Pink Floyd release new song in support of Ukraine Brighton News

ROCK band Pink Floyd have released their first new material in nearly 30 years in support of the people of Ukraine.

The song, “Hey Hey, Rise Up”, marks the first original music recorded together as a collective since The Division Bell in 1994 and features the vocals of Ukrainian singer Andriy Khlyvnyuk, of rock and pop band Boombox.

Proceeds from the song will go to Ukrainian humanitarian aid.

The track features Hove resident David Gilmour and Nick Mason, as well as longtime collaborator and bassist Guy Pratt, with musician Nitin Sawhney on keyboards.

Recorded last week, the song features Khlyvnyuk’s vocals taken from a clip he posted on Instagram that shows him singing in kyiv’s Sofiyskaya Square.

He is heard singing a Ukrainian patriotic protest song, The Red Viburnum In The Meadow, and the title of the Pink Floyd track is taken from the last line of the song.

Guitarist and singer Gilmour, who has a daughter-in-law and grandchildren from Ukraine, said: ‘We, like so many others, have felt the fury and frustration of this despicable act of an independent and peaceful democratic country invaded and having its people murdered by one of the great world powers.

The musician, 76, said he first met Boombox a few years ago.

He explained: “In 2015, I played a show at Koko in London in support of the Belarus Free Theatre, whose members were imprisoned. Pussy Riot and Ukrainian group Boombox were also on the bill.

“They were supposed to do their own set, but their singer Andriy had visa issues, so the rest of the band supported me for my set – we played Wish You Were Here for Andriy that night.

“Recently I read that Andriy quit his US tour with Boombox, returned to Ukraine and joined Territorial Defense.

“Then I saw this amazing video on Instagram, where he stands in a square in Kyiv with this beautiful golden-domed church and sings in the silence of a city with no traffic or background noise because of the war.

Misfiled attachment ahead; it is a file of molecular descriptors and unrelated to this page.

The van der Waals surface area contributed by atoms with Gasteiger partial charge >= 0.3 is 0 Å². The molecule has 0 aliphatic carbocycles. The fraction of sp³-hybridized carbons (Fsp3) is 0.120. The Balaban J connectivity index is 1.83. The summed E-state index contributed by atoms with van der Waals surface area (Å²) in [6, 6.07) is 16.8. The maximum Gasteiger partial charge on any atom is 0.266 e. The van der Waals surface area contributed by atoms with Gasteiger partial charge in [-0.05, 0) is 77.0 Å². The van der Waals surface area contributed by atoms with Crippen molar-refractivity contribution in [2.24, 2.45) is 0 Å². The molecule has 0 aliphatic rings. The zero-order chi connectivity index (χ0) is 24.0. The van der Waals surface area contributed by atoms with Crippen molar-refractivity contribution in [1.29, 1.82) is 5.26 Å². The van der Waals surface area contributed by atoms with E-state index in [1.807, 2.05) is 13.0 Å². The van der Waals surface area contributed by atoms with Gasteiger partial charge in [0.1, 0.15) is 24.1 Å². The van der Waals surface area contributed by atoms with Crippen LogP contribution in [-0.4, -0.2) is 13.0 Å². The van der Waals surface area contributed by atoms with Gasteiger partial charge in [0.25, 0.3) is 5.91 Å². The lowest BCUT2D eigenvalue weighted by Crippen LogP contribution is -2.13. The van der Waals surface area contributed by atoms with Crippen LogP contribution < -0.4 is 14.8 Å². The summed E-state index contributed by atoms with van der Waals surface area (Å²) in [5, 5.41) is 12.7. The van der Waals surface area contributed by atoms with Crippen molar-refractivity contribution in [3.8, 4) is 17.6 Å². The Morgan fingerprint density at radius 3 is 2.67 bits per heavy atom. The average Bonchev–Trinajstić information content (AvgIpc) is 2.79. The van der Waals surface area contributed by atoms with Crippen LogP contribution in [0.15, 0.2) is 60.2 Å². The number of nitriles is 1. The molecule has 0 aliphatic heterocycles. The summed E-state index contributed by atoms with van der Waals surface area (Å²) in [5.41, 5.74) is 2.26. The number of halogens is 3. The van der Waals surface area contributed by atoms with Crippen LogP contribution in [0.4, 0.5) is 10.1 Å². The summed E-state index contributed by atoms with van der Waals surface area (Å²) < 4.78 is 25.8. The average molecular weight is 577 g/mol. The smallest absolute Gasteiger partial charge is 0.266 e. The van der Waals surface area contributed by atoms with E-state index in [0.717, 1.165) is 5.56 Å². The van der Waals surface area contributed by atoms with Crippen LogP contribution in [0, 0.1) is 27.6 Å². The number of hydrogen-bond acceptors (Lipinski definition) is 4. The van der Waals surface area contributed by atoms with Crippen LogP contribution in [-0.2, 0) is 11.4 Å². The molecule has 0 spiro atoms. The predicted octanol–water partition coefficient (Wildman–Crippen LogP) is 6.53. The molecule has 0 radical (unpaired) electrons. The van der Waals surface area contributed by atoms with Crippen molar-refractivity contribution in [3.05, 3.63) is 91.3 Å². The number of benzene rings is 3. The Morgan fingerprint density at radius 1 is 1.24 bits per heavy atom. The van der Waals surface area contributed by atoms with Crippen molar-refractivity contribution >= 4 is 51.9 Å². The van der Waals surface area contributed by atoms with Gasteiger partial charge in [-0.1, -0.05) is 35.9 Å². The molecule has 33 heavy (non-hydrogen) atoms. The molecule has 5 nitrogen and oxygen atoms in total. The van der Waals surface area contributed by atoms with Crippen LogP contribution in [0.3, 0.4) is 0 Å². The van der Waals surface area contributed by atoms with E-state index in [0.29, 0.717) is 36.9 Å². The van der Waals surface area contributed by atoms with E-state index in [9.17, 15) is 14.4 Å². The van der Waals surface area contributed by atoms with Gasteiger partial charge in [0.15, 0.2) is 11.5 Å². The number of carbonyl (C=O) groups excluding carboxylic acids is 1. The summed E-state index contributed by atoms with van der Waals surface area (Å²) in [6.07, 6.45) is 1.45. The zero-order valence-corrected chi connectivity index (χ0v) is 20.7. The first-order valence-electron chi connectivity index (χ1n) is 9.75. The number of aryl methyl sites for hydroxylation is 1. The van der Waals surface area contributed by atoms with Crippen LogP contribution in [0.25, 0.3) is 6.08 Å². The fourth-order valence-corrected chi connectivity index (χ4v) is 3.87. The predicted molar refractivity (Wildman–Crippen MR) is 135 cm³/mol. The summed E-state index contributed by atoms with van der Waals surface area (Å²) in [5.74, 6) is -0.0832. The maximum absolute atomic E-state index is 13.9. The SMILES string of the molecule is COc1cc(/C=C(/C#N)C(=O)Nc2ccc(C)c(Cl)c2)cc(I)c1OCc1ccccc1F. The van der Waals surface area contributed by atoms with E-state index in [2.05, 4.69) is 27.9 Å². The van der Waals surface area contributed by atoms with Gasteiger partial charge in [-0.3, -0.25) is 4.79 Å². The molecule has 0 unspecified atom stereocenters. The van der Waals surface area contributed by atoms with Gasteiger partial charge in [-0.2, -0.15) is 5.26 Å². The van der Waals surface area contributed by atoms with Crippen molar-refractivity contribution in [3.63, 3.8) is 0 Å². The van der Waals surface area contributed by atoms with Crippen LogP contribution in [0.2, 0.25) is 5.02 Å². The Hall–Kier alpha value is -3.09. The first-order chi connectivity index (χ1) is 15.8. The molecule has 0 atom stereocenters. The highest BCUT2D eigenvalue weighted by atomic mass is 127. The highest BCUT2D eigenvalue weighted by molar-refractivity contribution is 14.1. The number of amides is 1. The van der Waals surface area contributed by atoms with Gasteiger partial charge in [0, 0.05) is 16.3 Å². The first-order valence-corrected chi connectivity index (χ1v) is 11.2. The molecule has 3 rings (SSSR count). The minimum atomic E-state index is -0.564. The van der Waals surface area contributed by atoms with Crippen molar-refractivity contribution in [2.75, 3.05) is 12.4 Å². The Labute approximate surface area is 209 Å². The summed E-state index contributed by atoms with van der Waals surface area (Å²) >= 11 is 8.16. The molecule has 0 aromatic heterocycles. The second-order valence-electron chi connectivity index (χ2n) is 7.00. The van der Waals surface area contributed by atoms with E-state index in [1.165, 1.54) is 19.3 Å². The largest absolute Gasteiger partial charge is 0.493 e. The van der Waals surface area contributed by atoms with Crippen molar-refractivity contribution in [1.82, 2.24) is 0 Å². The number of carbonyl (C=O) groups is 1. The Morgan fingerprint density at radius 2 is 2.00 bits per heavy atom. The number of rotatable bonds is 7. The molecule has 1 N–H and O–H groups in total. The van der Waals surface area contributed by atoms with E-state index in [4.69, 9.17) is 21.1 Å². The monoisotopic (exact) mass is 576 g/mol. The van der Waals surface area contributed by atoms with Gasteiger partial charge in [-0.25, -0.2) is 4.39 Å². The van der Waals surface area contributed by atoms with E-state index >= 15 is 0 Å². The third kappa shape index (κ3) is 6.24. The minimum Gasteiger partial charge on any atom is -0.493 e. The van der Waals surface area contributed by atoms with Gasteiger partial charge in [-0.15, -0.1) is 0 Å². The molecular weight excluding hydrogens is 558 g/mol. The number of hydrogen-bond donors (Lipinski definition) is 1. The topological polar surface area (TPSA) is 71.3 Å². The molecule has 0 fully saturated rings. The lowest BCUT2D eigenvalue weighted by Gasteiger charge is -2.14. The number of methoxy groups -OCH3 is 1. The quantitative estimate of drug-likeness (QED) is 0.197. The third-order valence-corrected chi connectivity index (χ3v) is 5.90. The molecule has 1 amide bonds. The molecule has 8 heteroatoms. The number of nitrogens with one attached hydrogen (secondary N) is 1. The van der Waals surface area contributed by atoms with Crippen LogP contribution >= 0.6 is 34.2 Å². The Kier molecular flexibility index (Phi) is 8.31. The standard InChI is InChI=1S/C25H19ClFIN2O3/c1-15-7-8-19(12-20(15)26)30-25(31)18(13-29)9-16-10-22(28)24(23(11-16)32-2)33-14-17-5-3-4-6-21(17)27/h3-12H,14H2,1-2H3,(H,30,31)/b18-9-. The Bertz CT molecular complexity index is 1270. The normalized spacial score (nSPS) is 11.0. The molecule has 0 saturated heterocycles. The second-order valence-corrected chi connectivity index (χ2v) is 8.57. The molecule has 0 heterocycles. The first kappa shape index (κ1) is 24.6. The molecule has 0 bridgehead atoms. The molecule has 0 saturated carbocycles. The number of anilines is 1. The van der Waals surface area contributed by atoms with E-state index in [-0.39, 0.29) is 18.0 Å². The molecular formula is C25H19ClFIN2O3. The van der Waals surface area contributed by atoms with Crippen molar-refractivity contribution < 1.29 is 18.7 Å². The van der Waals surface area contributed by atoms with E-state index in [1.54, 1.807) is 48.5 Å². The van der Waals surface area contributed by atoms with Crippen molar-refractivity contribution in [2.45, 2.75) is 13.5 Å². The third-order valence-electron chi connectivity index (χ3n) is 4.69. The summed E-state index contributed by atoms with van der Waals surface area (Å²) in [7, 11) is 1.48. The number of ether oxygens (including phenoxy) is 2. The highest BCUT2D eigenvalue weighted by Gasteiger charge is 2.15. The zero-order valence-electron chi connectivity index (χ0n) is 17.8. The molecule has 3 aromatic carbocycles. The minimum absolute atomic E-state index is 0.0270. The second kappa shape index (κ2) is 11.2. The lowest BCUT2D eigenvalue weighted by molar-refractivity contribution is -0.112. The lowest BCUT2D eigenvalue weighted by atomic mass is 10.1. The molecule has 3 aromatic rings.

“It was a powerful moment that made me want to put it to music.”

Gilmour spoke to Khlyvnyuk, who he said was recovering in hospital from a mortar shrapnel wound, while he was writing the song.

He said: “I played him a bit of the song over the phone line and he gave me his blessing. We both hope to do something together in person in the future.

On March 11, a message on Gilmour’s official website stated that “to stand with the world in our strong condemnation of Russia’s invasion of Ukraine, the works of Pink Floyd, beginning in 1987, and all David Gilmour’s solo recordings are removed from all digital music providers in Russia and Belarus starting today”.

He said of the new song, “I hope it gets wide support and publicity.

“We want to raise money for humanitarian charities and boost morale.

“We want to express our support for Ukraine, and thus show that most of the world thinks it is totally wrong for a superpower to invade the independent democratic country that Ukraine has become.”

The video for the new song was filmed by director and screenwriter Mat Whitecross.

The single’s cover features a painting of a sunflower, the national flower of Ukraine, by Cuban artist Yosan Leon.

The flower is said to refer to the woman who confronted Russian soldiers telling them to take seeds from her and carry them in their pockets so that when they died the sunflowers would grow.

The Argous:

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This notice was published: 2022-04-08 16:46:08

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